Sep 6 2011 By David Baker
Motorist John Field
A PENSIONER who was wrongly chased by bailiffs over a parking fine has slammed Harrow Council for taking a fee from bailiffs - claiming it promotes parking enforcement as a money maker.
It was revealed this week the council will vie to double the fees they get from bailiffs, contracted by them to recoup unpaid parking fines, council tax and business rates.
At present Harrow has contracts with three separate firms who give four per cent of their fee to the council, but when the contracts go out for tender early next year this could rise to as much as eight per cent.
Pensioner John Field, from Hayes, claims the move is no surprise to him as he considers the whole thing to be 'a money making scheme'.
Mr Field, 65, was chased by bailiffs for £445 after he received two penalty notices for the same offence in Harrow View last September, in a clerical error.
Despite paying one of the original £50 fines, admitting fault, he appealed against the second fine on the grounds that it was the same offence.
He said: "Even though this was there mistake and I admitted fault to the genuine offence I was chased for months by bailiffs for money I didn't owe.
"I am an old age pensioner, who lives with his 88-year-old mother and has a wife in hospital and although I'm not stupid I felt I had to pay because I was really up against the wall.
"I had no choice. I then got a lawyer to work to get the money back and although I got the bailiffs fees back, I had to fork out nearly as much on legal fees, it's completely beyond a joke.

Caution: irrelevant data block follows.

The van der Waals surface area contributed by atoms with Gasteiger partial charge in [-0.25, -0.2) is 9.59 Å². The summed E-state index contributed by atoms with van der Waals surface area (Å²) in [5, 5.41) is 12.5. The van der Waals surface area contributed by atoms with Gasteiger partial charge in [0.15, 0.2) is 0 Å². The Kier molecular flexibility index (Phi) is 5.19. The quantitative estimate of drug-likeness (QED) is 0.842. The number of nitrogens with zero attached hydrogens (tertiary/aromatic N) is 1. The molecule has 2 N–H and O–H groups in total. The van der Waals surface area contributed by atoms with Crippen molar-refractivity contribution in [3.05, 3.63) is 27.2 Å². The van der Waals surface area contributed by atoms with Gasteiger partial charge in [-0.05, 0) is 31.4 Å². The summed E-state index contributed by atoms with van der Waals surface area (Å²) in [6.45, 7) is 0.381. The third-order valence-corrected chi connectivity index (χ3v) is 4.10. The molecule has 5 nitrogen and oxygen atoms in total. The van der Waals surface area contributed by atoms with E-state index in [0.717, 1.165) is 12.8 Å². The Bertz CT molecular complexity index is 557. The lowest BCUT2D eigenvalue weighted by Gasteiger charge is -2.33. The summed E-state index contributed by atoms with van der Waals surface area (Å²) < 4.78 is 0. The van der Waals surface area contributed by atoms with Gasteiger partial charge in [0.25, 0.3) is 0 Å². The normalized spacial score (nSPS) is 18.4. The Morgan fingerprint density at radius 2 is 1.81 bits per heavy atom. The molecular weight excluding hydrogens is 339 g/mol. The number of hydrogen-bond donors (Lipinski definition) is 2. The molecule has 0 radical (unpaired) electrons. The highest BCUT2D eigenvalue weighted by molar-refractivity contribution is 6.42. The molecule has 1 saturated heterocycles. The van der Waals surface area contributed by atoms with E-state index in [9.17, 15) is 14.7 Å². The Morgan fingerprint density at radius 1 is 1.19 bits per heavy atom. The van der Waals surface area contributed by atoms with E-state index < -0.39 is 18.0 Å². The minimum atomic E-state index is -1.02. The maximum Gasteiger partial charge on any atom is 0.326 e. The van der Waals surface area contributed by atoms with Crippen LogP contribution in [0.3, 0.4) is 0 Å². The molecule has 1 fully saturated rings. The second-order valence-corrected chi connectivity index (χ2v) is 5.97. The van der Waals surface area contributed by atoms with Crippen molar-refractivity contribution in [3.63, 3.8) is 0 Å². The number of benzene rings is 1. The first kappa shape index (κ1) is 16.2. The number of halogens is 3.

"To make matters worse, even though I have paid that money and even had it given back, I am now getting chased by the bailiffs again. I must have made more than 50 phone calls about this whole saga.
"It seems to me that someone somewhere thinks that I am weak and have caved before so they might as well chase me for cash whenever they can, it seems like a money making scheme to me."
Fernando Silverio, Divisional Director of collections and housing benefit at Harrow Council, has defended the council's decision to take a fee.
He said: “Harrow residents rely on the services we provide, and we need to collect council tax, business rates and other charges to pay for them.
“We offer a range of help to anyone who is unable to pay for whatever reason, to spread their payments. Instructing bailiffs to recover debt is an absolute last resort and we must go to court to get agreement that this is the only option left to us.
“We do not pay bailiffs to recover debt. Instead they charge fees to the debtors and five years ago we agreed that the Council would receive around 4% of those fees to help cover our costs.
“With the contract ending next year, and the difficult financial climate we are in, there is an opportunity to look at improving the deal we have with the bailiffs.
"Increasing our income will help cover costs and pay for the services we provide and this is an innovative way of meeting the funding challenge we face with absolutely no impact on the vast majority of our residents.”